PORTLAND — Election Day will be historic not only because the city is choosing its first popularly elected mayor in 88 years, but also for the way the mayor is elected.
The city will be using a process known as ranked-choice, or instant-runoff voting. It allows a majority winner to be chosen from a large field of candidates without a runoff election.
Portland’s 15 candidates will be listed vertically in alphabetical order on the ballot. To the right of each name will be bubbles in 15 columns to indicate the voter’s order of preference.
Voters will rank the candidates by filling in ovals for their first choice, second choice, third choice and so on.
Ron Schmidt, a political science professor at the University of Southern Maine, said voters may initially be overwhelmed by the ballot, especially with 15 candidates.
“Fifteen or more is a lot,” he said. “It is confusing.”
But Schmidt said the process probably reduces negative campaigning typically seen in a “winner-take-all” election, since the winner will need votes from people who support his or her opponents.
“Ranked-choice voting does give people an incentive to not (campaign negatively),” he said.
After the polls close on Nov. 8, City Clerk Katherine Jones said the ballots will initially be processed using the city’s voting machines. If one candidate earns a majority – 50 percent plus one vote – of the first-place votes cast, that person will be declared the winner, she said.
But if no one gets a majority of first-place votes in the first round, the instant runoff begins – the next day. Jones said that’s where workers from TrueBallot, which was awarded a $20,000 contract by the city, will take over.
She said the Washington, D.C.-based company plans to bring six scanners and a projection screen to the State of Maine room in City Hall to conduct the runoff the day after the election. The company will be able to inspect and scan about 6,000 ballots an hour.
“The longest part of this is the scanning and the reviewing,” Jones said.
Caleb Kleppner, of TrueBallot, said digital photos will be taken of each ballot. That image, as well as how the computer tallied the vote, will be reviewed by a human to make sure it is counted correctly.
Kleppner said the review will catch ballots where someone may have incorrectly marked a vote, crossed it out and made another preference clear. While the computer might call that vote invalid, staff will be able to decipher voter intent.
“If the computer misinterprets the image for any reason, that’s when the election judge will tell us how it will be counted,” he said. “It will take as long as it takes.”
Jones declined to predict voter turnout, other than to say it could be high. The city ordered 48,500 ballots, including 11,000 absentee ballots. As of late last week, 600 absentee ballots had already been cast, she said.
Kleppner said once all of the ballots are inspected and scanned, the software will conduct the runoffs “in a matter of seconds.” Results will be displayed in percentages and bar graphs to show people what is happening, he said.
The software will eliminate the lowest voter-getter and attribute the second choices on those ballots to the remaining candidates’ totals. If no one gets a majority, another runoff is conducted, where the lowest voter-getter in that round is eliminated, and their second choices are distributed to the remaining candidates.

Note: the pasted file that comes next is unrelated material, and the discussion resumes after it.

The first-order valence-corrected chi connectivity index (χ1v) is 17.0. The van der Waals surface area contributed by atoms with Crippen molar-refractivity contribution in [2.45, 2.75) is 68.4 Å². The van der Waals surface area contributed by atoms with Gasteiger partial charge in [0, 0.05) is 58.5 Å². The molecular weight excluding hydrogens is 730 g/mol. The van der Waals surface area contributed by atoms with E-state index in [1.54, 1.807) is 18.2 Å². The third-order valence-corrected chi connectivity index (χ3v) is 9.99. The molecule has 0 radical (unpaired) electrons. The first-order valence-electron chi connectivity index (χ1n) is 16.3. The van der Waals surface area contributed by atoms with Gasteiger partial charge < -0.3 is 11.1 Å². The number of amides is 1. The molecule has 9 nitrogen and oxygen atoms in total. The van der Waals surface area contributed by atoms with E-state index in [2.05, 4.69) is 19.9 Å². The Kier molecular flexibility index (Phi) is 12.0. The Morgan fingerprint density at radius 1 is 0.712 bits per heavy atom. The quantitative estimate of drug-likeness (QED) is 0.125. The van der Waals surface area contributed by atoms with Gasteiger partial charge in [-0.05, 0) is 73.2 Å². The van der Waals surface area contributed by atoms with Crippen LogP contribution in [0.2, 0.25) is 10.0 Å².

“The candidates are being eliminated in the order of their unpopularity,” Kleppner said.
The instant-runoff process will continue until someone has a majority of the total votes in any round.
“The only way you’re going to be looking at someone’s fifth choice is if they ranked the five least popular candidates,” Kleppner said. “You’re more likely to hit a more popular candidate early in your rankings.”
Jones said if a voter marks more than one candidate as their first choice, the ballot will be voided.
Proponents say the ranked-choice system makes it easier for people to vote for lesser-known candidates without feeling as though they are throwing away a vote.
Schmidt said instant-runoff voting gives candidates an incentive to stay positive, form coalitions and compromise. But that becomes more difficult with a field as large as Portland’s.
“It makes it harder to form those coalitions,” he said.
Opponents of the process say ranked-choice voting is confusing. Some say it produces a winner through a “false majority,” where voters do not truly know who the top contenders are in any given round.
Ranked-choice voting may also create a situation where the person who received the most votes (though not a majority) in the first two rounds could actually lose the election in a subsequent round.
That was the case in the 2009 mayoral race in Burlington, Vt. Residents reacted by petitioning and ultimately repealing the ranked-choice system.
Kleppner said his company is experienced at dealing with large fields of candidates. He said it’s rare that someone who gets the most first-place votes doesn’t end up winning the election. In Australia, where instant runoff voting has been common for decades, that has only happened 5 percent of the time, he said.
Ultimately, Kleppner suggested voters not over-think the process.
“It’s a pretty simple process,” he said. “You rank your candidates in order of preference.”
Jones and Kleppner said people should rank as many, or as few, candidates as they feel comfortable ranking.
“We tell everybody to rank until they have no preference,” Jones said.
But Schmidt, who lives in Portland, said he is ranking all 15. He had some simple advice for voters.
“Do your homework,” he said.
The sample ballot for the Nov. 8 mayoral election in Portland.
More information about ranked-choice voting can be found online at PortlandMaine.gov/voter/voter.asp. Pamphlets are also available in the City Clerk’s office at Portland City Hall.